NEW YORK (CNNMoney) -- Stocks ended Wednesday with solid gains, as investors welcomed two reports on job growth.
Meanwhile, smaller stocks reached pre-recession highs. The Russell 2000 Index, a measure of small-cap stocks, rose 1.2%, reaching its highest level since October 2007.
Wednesday was all about jobs, as investors look ahead to the government's payroll numbers on Friday. Before the opening bell, one report showed that employers announced fewer planned job cuts in March, even as government sector layoffs mounted.
A second report showed private sector employment rose by 201,000 in March, according to payroll processor ADP (ADP, Fortune 500). The figure came in slightly below forecasts but remained above 200,000.
Investors look to the ADP report as a guide for what's coming in Friday's government report.
"The market started off the day embracing the ADP report for payrolls, which came in pretty solid," said Howard Ward, portfolio manager for GAMCO Growth Funds. "There's a strong likelihood they won't be disappointed when Friday's number comes out."
A CNNMoney survey of 18 economists forecast an 180,000 jump in payrolls. They also expect the unemployment rate to hold at 8.9%.
So far this week, investors have shrugged off ongoing global concerns in the Middle East, Libya and Japan. Stocks in Japan rallied overnight, while shares in Europe were higher in active trading. The Dow has gained about 1% since Friday's close.
Energy: The energy sector pushed ahead after President Obama called for an increase in U.S. oil and ethanol production, to reduce the country's dependence on energy imports.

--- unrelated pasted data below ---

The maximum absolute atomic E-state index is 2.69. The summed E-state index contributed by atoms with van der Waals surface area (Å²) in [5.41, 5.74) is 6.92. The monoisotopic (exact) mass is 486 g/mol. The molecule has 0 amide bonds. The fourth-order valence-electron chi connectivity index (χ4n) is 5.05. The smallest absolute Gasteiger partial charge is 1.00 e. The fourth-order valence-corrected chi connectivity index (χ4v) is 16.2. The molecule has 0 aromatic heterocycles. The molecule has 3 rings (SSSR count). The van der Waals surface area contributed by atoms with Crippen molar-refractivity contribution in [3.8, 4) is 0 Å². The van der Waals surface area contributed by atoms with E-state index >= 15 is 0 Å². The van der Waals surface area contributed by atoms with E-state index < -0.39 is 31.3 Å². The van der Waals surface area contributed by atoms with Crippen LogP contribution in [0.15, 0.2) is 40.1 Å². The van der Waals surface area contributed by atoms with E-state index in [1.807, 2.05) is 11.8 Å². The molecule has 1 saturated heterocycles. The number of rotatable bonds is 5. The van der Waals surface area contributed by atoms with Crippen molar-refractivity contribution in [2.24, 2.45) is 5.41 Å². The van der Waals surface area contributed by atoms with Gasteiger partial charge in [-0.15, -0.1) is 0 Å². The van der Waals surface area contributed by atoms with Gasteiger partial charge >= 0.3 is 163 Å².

"It'll create more jobs in the U.S., which is a shot in the arm for markets," said Dan Flynn, energy trader with PFG Best.
Natural gas stocks also continued their rally, as Obama renewed his push for alternative energy sources.
"We have to discover and produce cleaner, renewable sources of energy," Obama said in a speech at Georgetown University. "And we have to do it quickly."
Meanwhile, crude oil for May delivery slid 52 cents, to settle at $104.27 a barrel, after a government report showed U.S. crude inventories rose more than expected last week.
Natural gas futures for May delivery surged 2.4% on Wednesday, and have jumped more than 13% since early March.
Shares of private equity firm Apollo Global (APO) fell 4.2% after the firm priced its initial public offering at $19 a share -- the top end of its expected range.
Qihoo 360 Technology (QIHU), the third-largest Internet company in China, started trading on the NYSE Wednesday, a day after pricing its initial public offering at $14.50 a share. Shares surged 135% to $33.54.
World markets: European stocks ended higher. Britain's FTSE 100 rose 0.3%, the DAX in Germany jumped 1.8% and France's CAC 40 added 0.9%.
Asian markets ended mostly higher. Japan's Nikkei rallied 2.6% and the Hang Seng in Hong Kong added 1.7%, while the Shanghai Composite was little changed.
Gold futures for June delivery rose $7.40 to $1,424.90 an ounce.
Bonds: The price on the benchmark 10-year U.S. Treasury rose, pushing the yield down to 3.45% from 3.49% late Tuesday.
|Overnight Avg Rate||Latest||Change||Last Week|
|30 yr fixed||3.90%||3.84%|
|15 yr fixed||3.10%||3.03%|
|30 yr refi||3.90%||3.83%|
|15 yr refi||3.10%||3.03%|
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